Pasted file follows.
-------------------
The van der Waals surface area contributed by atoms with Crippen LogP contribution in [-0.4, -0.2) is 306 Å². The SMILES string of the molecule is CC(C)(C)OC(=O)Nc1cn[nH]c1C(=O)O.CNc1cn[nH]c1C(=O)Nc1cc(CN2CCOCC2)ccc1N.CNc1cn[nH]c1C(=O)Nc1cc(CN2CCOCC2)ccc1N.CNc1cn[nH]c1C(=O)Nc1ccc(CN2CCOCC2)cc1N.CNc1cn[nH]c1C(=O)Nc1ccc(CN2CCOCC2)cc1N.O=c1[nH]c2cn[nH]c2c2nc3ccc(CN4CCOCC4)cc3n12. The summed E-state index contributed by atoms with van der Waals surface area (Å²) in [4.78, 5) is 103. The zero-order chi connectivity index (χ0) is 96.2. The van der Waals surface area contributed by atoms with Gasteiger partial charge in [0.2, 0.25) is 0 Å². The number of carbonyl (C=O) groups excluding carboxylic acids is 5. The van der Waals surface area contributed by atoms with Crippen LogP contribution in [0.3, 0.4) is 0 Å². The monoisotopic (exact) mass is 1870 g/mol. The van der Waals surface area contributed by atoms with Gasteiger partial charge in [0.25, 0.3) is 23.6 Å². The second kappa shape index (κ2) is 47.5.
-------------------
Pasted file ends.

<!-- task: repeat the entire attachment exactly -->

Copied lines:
The van der Waals surface area contributed by atoms with Crippen LogP contribution in [-0.4, -0.2) is 306 Å². The SMILES string of the molecule is CC(C)(C)OC(=O)Nc1cn[nH]c1C(=O)O.CNc1cn[nH]c1C(=O)Nc1cc(CN2CCOCC2)ccc1N.CNc1cn[nH]c1C(=O)Nc1cc(CN2CCOCC2)ccc1N.CNc1cn[nH]c1C(=O)Nc1ccc(CN2CCOCC2)cc1N.CNc1cn[nH]c1C(=O)Nc1ccc(CN2CCOCC2)cc1N.O=c1[nH]c2cn[nH]c2c2nc3ccc(CN4CCOCC4)cc3n12. The summed E-state index contributed by atoms with van der Waals surface area (Å²) in [4.78, 5) is 103. The zero-order chi connectivity index (χ0) is 96.2. The van der Waals surface area contributed by atoms with Gasteiger partial charge in [0.2, 0.25) is 0 Å². The number of carbonyl (C=O) groups excluding carboxylic acids is 5. The van der Waals surface area contributed by atoms with Crippen LogP contribution in [0.3, 0.4) is 0 Å². The monoisotopic (exact) mass is 1870 g/mol. The van der Waals surface area contributed by atoms with Gasteiger partial charge in [0.25, 0.3) is 23.6 Å². The second kappa shape index (κ2) is 47.5.